Time Management for Artists: How Much Time Should You Spend on Your Art?

Time management for artists can really help you achieve your creative goals

“The bad news is time flies. The good news is you’re the pilot.”

~ Michael Altshuler

Time management for artists can be difficult. After all, how much time should you spend on your art to get the results you want?

The truth is this:


The answer really depends on the goals you have, or where you want to go with your art and how much time you actually have to work on your art.

Try to figure out where you fit within the following two lists.  This will make the rest of the article make sense and give you a guide for how much time you should be spending to achieve your goals.

To start, let’s take a look at some of the common goals for what you want to achieve with your art:

  • You want to change into or get into a creative career
  • You want to complete a big project like your first comic or children’s book, or portfolio
  • You just want to improve your art hobby

The second part of this is how much time do you actually have to be working on your art. And that’s where time management for artists can prove to be super effective!

To keep things simple, see where you fit into one of these three categories:

  • Full-time: You can work as much as possible on your art (40+ hours per week)
  • Part-time: You have evenings, mornings and weekends (10-40 hours per week)
  • Limited Time: You barely have any time (Less than 10 hours per week)

Now let’s break these down by outcomes and how you should approach these, depending on how much time you have each week…

 

inspirational-drawing-ideas-sketchbook

Learning how to manage your time can help you be more creative

You want to change into or get into a creative career

Suggestion: Full-time.

The reason for this is that, depending on where your skills are at, you are going to need to put in a lot of effort if you want to stand out.

There are ways that can make it easier to land a job (for example, applying to local companies instead of trying to relocate).  You’re also going to be spending time networking, building your portfolio, and interacting with other artists online, so all of this does add up.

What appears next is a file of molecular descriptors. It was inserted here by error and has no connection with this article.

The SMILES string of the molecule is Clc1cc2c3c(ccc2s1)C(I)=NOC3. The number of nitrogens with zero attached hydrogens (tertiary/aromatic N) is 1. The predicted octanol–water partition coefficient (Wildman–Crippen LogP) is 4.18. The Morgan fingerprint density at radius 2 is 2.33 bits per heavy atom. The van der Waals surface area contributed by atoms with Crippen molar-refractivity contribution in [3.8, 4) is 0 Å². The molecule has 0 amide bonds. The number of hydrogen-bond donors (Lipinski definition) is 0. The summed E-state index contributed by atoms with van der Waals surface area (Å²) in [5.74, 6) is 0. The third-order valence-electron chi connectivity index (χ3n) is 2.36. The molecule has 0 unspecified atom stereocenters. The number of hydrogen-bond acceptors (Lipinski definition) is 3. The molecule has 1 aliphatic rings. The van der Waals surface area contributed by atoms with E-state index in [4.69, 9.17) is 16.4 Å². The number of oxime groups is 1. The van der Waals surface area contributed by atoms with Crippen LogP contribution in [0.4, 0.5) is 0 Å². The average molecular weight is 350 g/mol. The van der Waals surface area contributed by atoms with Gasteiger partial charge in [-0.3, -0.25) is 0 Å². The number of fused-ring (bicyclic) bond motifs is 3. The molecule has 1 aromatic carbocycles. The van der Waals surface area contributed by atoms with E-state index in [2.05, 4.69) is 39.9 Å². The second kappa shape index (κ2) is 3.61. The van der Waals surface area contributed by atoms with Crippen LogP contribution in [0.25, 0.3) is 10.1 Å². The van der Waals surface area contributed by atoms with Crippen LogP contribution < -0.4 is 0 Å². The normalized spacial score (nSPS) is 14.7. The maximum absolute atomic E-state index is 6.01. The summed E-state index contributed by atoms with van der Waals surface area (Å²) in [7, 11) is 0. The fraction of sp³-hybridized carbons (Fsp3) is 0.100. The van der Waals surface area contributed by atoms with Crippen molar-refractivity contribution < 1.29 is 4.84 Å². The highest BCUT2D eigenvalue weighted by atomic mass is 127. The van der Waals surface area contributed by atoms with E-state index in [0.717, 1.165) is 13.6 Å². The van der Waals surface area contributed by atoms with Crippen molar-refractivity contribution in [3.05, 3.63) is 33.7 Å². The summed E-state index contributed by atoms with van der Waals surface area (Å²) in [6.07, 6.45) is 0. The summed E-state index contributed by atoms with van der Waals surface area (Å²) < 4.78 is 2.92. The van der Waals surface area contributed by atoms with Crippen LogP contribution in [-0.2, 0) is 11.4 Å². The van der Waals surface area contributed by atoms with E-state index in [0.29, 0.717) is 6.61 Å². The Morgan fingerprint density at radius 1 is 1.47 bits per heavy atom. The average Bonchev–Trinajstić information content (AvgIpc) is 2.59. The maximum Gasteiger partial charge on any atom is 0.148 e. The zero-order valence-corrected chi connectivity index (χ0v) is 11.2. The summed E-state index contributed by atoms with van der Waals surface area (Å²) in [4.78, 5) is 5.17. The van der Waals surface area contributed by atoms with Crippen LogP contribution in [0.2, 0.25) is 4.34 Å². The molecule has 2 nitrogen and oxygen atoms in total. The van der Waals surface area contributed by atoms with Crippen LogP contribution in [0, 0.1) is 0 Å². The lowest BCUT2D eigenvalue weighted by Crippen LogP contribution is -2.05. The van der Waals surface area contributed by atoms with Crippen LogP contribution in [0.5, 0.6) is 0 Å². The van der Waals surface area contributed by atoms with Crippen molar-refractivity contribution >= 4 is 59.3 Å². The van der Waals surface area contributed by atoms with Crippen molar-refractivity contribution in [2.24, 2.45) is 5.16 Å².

Full-time: This is the best place to be and you should try and spend as much time on your art as possible.

Keep in mind that you won’t always have the luxury of spending so much time working on your art, so set yourself imaginary deadlines so you can make the most of this period of time while you can.

The danger of being in this position is that you may actually have too much time on your hands, so you really need to be focused.

If you’re at this level and you’re really serious about getting into a creative career, I would highly recommend hiring a coach to keep you on track and keep moving you forward.

Part-time: It’s still completely do-able to get or change careers when your time is limited, but you need to stay focused. Learn to say ‘No’ to things so you can spend more time on your art.

If you are having difficulties getting the time in, try working either early in the morning or late at night, when things are quiet and you can really focus.

Limited Time: It’s still possible, but the odds are against you. If you have limited time but still want to hit this goal, see what things you can prioritize in your life. Ideally, you need to move into at least the part-time level where you have 10-40 hours per week.

One of the dangers of having limited time is that you will often go for days without drawing anything. And, even if you only have just five minutes per day to work on your art, you need to be working on something every single day.

Time Management for Artists With Busy Lives

Don’t let your busy schedule get in the way of your dreams.

And if you find that you just can’t find much time to work on your art, and you’re starting to feel bad about your lack of progress…don’t give up!

Because a little time management for artists can seriously help you out here.

All you need to do is change your goal to something a little more manageable.

For example, try focusing on just one skill such as Figure Drawing while you continue to work at finding more time to dedicate to your art.


You want to complete a big project like your first comic book, children’s book, portfolio etc

Suggestion: Full-time or Part-time

The reason is this: You want to be able to build up momentum with your project.  And this means doing your best to take action every single day towards completing it.

The key thing is to stay focused and not get distracted by other projects that seem interesting, but ultimately just delay you in finishing your most important project.

Full-time:  Full-time is actually the best place to be for any artistic goal, but few people actually have this luxury . If this is you, here’s your chance to really make the most of it!

Set yourself goals to work towards. For example, if you were working on a children’s book, this could be finishing one page per day.

Then, continue to work each day until you finish your project. Time is a double-edged sword, because having too much of it can actually allow you to waste a lot of time on unimportant things.